There will be those who continue to shoot from the hip, and there are many who care not one whit for collateral damage.

I take much more care and thought before I say or write anything for larger consumption. Formerly, I was always on the offensive, letting verbal sparring partners have it with both barrels, never taking the chance of being put on the defensive… Those days, well, they ain’t gone for good, but they are a lot more infrequent. I try to speak with a certain amount of kindness, a reduction in snarkiness and more respect. Not everyone goes through the “ready, aim, fire” process. There will be those who continue to shoot from the hip, and there are many who care not one whit for collateral damage. But they, and me (when that delicate pause is not taken…) must deal with the consequences and may have to explain and expand upon what they are trying to communicate. When someone wants to silence them altogether, it appears more as a surrender, in that the one doing the condemnation has no response, no answer, nothing to offer as an alternative to what they condemn.

If you want to silence someone, to take away their right or ability to speak, you should prepare yourself for someone who wants to do the same to you. Any attempt to silence anyone is an attempt to silence everyone. Communication is not like pornography – you don’t know hate speech when you hear it. Stupid, hateful, ignorant, racist rants have always been a part of public discourse, when you try to silence it you just give it louder amplification.

Twitter is not something that I am overly active in. 280 characters is just enough to get me in trouble. I am way too insecure to think that I am interesting enough for people to read my next comment. My original thought may have been enough to incite a flaming response, and that I may not be completely coherent or be able to type fast enough to flesh out the next thought that helps them understand my first thought. It is the dire state of media today that news organizations feature snippets of exchanges on Twitter with the verbal volleys back and forth, and the headlines tell who they think is winning. For a society of “barely there” – almost no attention span folks, Twitter and its 280 characters are about as much depth as anyone can stand.

But if Twitter is blowing off steam for society and it helps keep some folks from taking their gripes toward more drastic measures, then it is serving a valuable function to the human race. The problem with many of the social media platforms is that they are trying to limit certain types of discussions from taking place, and they are seeking to restrain or silence particular voices. They are either privately owned or publicly held companies, not government agencies or utilities, and therefore have the right to do what they want with their platforms, and all that they are risking is some form of backlash.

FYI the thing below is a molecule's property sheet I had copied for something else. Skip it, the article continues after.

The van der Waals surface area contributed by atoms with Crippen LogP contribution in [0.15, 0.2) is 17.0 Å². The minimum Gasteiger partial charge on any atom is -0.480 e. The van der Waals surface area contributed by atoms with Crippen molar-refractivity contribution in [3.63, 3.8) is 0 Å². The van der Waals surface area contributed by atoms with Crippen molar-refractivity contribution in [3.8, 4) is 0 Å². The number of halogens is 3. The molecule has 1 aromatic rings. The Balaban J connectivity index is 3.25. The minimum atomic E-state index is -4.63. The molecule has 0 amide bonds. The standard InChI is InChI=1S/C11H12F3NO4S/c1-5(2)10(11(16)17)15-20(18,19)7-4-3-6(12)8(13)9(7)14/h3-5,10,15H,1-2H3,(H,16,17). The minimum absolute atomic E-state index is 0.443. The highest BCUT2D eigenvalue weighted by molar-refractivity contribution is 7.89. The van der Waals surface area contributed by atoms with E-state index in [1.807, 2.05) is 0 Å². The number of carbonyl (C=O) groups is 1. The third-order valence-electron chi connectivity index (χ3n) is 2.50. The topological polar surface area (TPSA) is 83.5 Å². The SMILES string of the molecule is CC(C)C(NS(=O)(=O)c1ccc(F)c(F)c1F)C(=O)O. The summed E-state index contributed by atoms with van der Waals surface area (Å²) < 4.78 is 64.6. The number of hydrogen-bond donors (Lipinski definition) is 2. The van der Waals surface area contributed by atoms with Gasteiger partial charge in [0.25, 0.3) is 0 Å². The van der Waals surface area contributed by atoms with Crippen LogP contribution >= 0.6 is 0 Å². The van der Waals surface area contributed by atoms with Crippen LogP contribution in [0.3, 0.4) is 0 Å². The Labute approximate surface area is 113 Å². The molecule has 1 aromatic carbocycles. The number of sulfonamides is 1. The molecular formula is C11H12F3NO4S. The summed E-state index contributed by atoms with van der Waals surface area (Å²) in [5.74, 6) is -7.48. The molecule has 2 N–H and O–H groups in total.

There cannot be any sort of compromise regarding our free speech. Even incrementally sliding down any part of the slippery slope will eventually have us at the bottom, without any recourse, our ability to challenge the complete curtailing of our freedom to express ourselves. I often talk of picking battles, or people who know me like to quote me as saying “That’s not a hill that I’m willing to die on.” I am willing to die on this hill. I will fight with every ounce of my being to see that nothing ever happens to erode or diminish in any way the beautiful right to expression that the founders of this great country sought to preserve with this amendment. The First Amendment – first because it’s the most important and sacred of all the freedoms that we possess. Any other ones that we have are dependent on the use of this one to communicate.

Feelings, emotions, being offended, getting your hackles up about hate speech, people speaking from positions of privilege, all of these might be sacred to you as well.

However, you might want to silence me today because you just don’t agree with me or see the need for what I am saying to have be aired… beware, because next week, month, year, whenever – your turn will be coming. And soon, there will be no one who will ever be able to raise their voice in your defense.

Tom Dietzler
Tom Dietzler
Lifelong, proud somewhat strident Wisconsinite, I love my state and love to sing its praises. A bon vivant and raconteur, lover of history, literature and good conversations. Laughter and music are salves that I frequently am applying to my soul. I have spent time (too much) in manufacturing and printing and have found great joy in my current position as director of operations at a large church in the same area where I grew up. Husband to Rhonda and father of two adult children Melanie and Zack, I’m the constant companion of my five-year-old Lab, Oliver, who is my muse to a lot of my stories. I’m a fan of deep conversation and my interests are in learning and gaining wisdom, so in the last few years I have become and less politically vocal, and hopefully more respectful and open-minded. Rhonda and I sold our home in 2018, bought a condo and have traveled a bit more, golfed a bit more and are enjoying life a bit more. If you take the time to get to know me, prepare yourself for an invite to the 30th state to join the union, a gem located in the upper Midwest, full of beautiful scenery formed by the glaciers, with lots of lakes and trees and gorgeous scenery, and the nicest people that you’d ever want to meet.